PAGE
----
Kerckhoffs et al in The Netherlands subsequently reported on 12 symptomatic patients, including 8 with IBS, and 9 healthy subjects, from whom a fasting jejunal aspirate could be obtained using a weighted catheter after infusion of 10 mL of normal saline. Studied IBS patients within the symptomatic group and controls came from initial cohorts of 10 IBS patients (mean age 39 years) and 11 controls (mean age 26 years), respectively, with two IBS patients and two controls ultimately excluded as a jejunal aspirate could not be obtained. Aspirates were subjected to both standard culture and molecular-based analyses, the latter following deoxynucleic acid (DNA) extraction and quantitative polymerase chain reaction (PCR) amplification. No antibiotics were permitted in the two weeks prior to study, although PPI’s were permitted until the day before study. With regard to culture results and notwithstanding the possibility of dilution by the saline infusion, SIBO, as defined by a viable colonic-type bacterial count > 105 CFU/mL, was present in 1/12 (8%) of the symptomatic group (the 8 IBS patients within the symptomatic group were not separately reported) and none of the 9 controls. Using an alternative definition still based on colonic-type bacteria (Enterobacteriaceae≥ 103 CFU/mL or Bacteroides species ≥ 102 CFU/mL or Clostridium species ≥ 102 CFU/mL), the prevalence of SIBO remained 1/12 (8%) in symptomatic patients and 0/9 (0%) in controls. Moreover, no significant difference in median total viable bacterial counts between symptomatic patients and healthy controls was apparent. Similarly, no significant difference in the total bacterial DNA count between symptomatic patients and healthy controls was evident, while PCR analysis demonstrated that levels of the colonic-type flora, Enterobacteriaceae, Faecalibacterium prausnitzii, Bacteroides fragilis and Clostridium coccoides, were also comparable in the symptomatic and healthy groups. Sub-analyses in relation to IBS-D, IBD-C and IBD-A status were not included.
In another analysis, Choung et al undertook a retrospective assessment of 675 symptomatic patients in the United States who had undergone culture of a duodenal aspirate, obtained endoscopically under fasting conditions, to assess for possible SIBO, including 148 (22%) patients with a clinical diagnosis of IBS. By comparison to the studies from Sweden and The Netherlands[13,14], the mean age of study subjects in this analysis was older (53 years) and no asymptomatic controls were included. The IBS patients included did not represent a consecutive cohort, but rather a select group attending an academic institution whose physicians deemed symptoms troublesome enough to warrant microbiological assessment. SIBO, defined by a viable colonic-type aerobic bacterial count ≥ 105 CFU/mL or an anaerobic viable count ≥ 104 CFU/mL, was present in only 2% of the IBS group. The species of the overgrowth bacteria isolated from patients with SIBO were not reported. Placed in context, a diagnosis of IBS was associated with an odds ratio for an abnormal aspirate result in keeping of SIBO of only 0.2 (95%CI: 0.1-0.7) compared to the likelihood of SIBO in patients with non-IBS diagnoses, including inflammatory bowel disease, pancreatitis and small intestinal diverticula, which were associated with three-fold, nearly five-fold and over seven-fold increases in odds for SIBO, respectively. Overall, the likelihood of SIBO was significantly related to older age, with the mean age of those with SIBO found to be 66 years. A substantial number of studied IBS patients were taking a PPI at the time of assessment and the proportion of this subgroup that was found to have SIBO remained low (2%). Conversely, the proportion of IBS patients with detectable viable bacterial counts in duodenal secretions, although not sufficient to fulfil criteria for SIBO, was five-fold higher in the setting of PPI use (15%) than in the absence of PPI use (3%), in keeping with the concept that proximal small intestinal microbial ecology may be disturbed by such therapy, even if not to a degree to constitute SIBO as commonly defined. Data in relation to IBS-D, IBD-C and IBD-A sub-categories of IBS were not provided.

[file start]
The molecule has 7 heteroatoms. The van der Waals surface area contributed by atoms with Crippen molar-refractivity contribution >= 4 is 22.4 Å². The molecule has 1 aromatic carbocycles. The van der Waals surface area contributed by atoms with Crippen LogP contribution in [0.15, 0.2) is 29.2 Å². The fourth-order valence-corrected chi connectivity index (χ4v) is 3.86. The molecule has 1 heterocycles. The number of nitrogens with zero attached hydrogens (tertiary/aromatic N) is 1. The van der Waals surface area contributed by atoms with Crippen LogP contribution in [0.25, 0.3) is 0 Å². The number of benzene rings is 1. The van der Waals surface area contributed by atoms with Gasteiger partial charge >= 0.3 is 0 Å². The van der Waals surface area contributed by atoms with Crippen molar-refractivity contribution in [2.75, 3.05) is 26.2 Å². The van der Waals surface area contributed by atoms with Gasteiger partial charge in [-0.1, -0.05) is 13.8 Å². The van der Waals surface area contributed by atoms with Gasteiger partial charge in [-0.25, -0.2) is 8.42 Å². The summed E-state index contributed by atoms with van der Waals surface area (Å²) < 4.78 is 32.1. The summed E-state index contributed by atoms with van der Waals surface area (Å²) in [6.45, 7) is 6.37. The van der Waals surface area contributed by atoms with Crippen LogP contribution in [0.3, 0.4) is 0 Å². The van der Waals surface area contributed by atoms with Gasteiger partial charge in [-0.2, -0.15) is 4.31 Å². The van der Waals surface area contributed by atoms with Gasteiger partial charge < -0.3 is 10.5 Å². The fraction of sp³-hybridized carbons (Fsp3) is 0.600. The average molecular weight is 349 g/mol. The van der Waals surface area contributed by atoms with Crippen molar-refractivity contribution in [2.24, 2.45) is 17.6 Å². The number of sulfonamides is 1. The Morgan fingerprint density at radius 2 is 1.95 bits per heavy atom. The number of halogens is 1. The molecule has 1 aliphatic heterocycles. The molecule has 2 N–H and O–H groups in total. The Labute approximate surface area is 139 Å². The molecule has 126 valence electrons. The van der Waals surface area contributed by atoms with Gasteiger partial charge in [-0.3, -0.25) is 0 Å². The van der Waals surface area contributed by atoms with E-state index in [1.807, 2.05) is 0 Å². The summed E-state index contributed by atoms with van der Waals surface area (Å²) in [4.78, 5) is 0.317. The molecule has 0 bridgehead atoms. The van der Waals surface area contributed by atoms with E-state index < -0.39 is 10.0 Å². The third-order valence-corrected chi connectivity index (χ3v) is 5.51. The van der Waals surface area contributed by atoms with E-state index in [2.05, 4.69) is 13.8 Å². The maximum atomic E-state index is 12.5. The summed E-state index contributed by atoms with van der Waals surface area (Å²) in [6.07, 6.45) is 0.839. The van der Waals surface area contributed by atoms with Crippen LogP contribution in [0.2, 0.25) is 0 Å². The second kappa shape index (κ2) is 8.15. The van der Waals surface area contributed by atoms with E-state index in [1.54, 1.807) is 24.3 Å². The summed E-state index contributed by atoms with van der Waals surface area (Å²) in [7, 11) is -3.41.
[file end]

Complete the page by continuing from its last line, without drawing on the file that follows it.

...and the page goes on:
A fourth culture-based study investigated the prevalence of SIBO in a consecutive cohort of 320 symptomatic patients undergoing outpatient upper gastrointestinal endoscopy in Greece, including 112 (35%) with a diagnosis of IBS according to Rome II criteria (IBS-D: n = 35, 31.2%; IBD-C: n = 19, 16.9%; IBD-A: n = 58, 51.8%). Most common indications for endoscopy in IBS patients were dyspepsia (n = 75, 66.9%), anaemia (n = 24, 21.4%) and change in bowel habit (n = 9, 8.0%). Aspirates for microbiological assessment were obtained endoscopically under fasting conditions from the third part of duodenum. The prevalence of SIBO, defined by > 103 CFU/mL of colonic-type aerobic bacteria, was significantly higher in IBS patients than non-IBS patients (42/112, 38% vs 20/208, 10%). Among the IBS cohort, SIBO was present in 21/35 (60%) with IBS-D, 6/19 (32%) with IBS-C and 15/58 (26%) with IBS-A. Escherichia coli was the colonic-type bacterial species most commonly isolated in IBS patients with SIBO. Using a more restrictive definition of SIBO of > 105 CFU/mL of colonic-type aerobic bacteria, the prevalence of SIBO remained significantly higher in patients with IBS (24/112, 21%) than in those without IBS symptoms (11/208, 5%). The mean age of patients enrolled in this study was higher than that in the other three above-mentioned reports, with values of 63.6 years and 69.5 years in the SIBO and non-SIBO groups, respectively. That the highest prevalence of SIBO in IBS patients in the four studies discussed here should be found in the oldest of the four study cohorts, especially in those older patients with IBS-D, is in keeping with a previous report demonstrating a high prevalence of SIBO with colonic-type bacteria, including Escherichia coli, in the symptomatic elderly, including those with otherwise unexplained chronic diarrhoea. Notably, distinct age-related disturbances in faecal microbiota, including increased levels of Escherichia coli, have also recently been demonstrated in the elderly.